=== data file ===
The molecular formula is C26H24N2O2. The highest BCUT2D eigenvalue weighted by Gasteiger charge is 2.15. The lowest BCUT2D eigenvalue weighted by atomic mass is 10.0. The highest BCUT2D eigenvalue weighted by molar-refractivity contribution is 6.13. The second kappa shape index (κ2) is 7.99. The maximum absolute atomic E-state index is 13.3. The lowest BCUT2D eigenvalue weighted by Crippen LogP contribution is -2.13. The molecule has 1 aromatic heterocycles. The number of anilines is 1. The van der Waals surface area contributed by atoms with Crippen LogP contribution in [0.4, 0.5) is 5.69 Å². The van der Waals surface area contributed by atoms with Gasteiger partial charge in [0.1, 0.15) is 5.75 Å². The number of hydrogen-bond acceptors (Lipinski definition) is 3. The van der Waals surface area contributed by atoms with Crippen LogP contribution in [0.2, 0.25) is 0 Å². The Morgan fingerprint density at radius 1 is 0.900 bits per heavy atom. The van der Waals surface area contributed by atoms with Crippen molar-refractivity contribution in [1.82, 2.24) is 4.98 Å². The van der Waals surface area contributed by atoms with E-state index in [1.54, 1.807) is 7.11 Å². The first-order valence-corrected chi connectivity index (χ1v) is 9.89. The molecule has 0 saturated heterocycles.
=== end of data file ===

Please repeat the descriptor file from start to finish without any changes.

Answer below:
The molecular formula is C26H24N2O2. The highest BCUT2D eigenvalue weighted by Gasteiger charge is 2.15. The lowest BCUT2D eigenvalue weighted by atomic mass is 10.0. The highest BCUT2D eigenvalue weighted by molar-refractivity contribution is 6.13. The second kappa shape index (κ2) is 7.99. The maximum absolute atomic E-state index is 13.3. The lowest BCUT2D eigenvalue weighted by Crippen LogP contribution is -2.13. The molecule has 1 aromatic heterocycles. The number of anilines is 1. The van der Waals surface area contributed by atoms with Crippen LogP contribution in [0.4, 0.5) is 5.69 Å². The van der Waals surface area contributed by atoms with Gasteiger partial charge in [0.1, 0.15) is 5.75 Å². The number of hydrogen-bond acceptors (Lipinski definition) is 3. The van der Waals surface area contributed by atoms with Crippen LogP contribution in [0.2, 0.25) is 0 Å². The Morgan fingerprint density at radius 1 is 0.900 bits per heavy atom. The van der Waals surface area contributed by atoms with Crippen molar-refractivity contribution in [1.82, 2.24) is 4.98 Å². The van der Waals surface area contributed by atoms with E-state index in [1.54, 1.807) is 7.11 Å². The first-order valence-corrected chi connectivity index (χ1v) is 9.89. The molecule has 0 saturated heterocycles.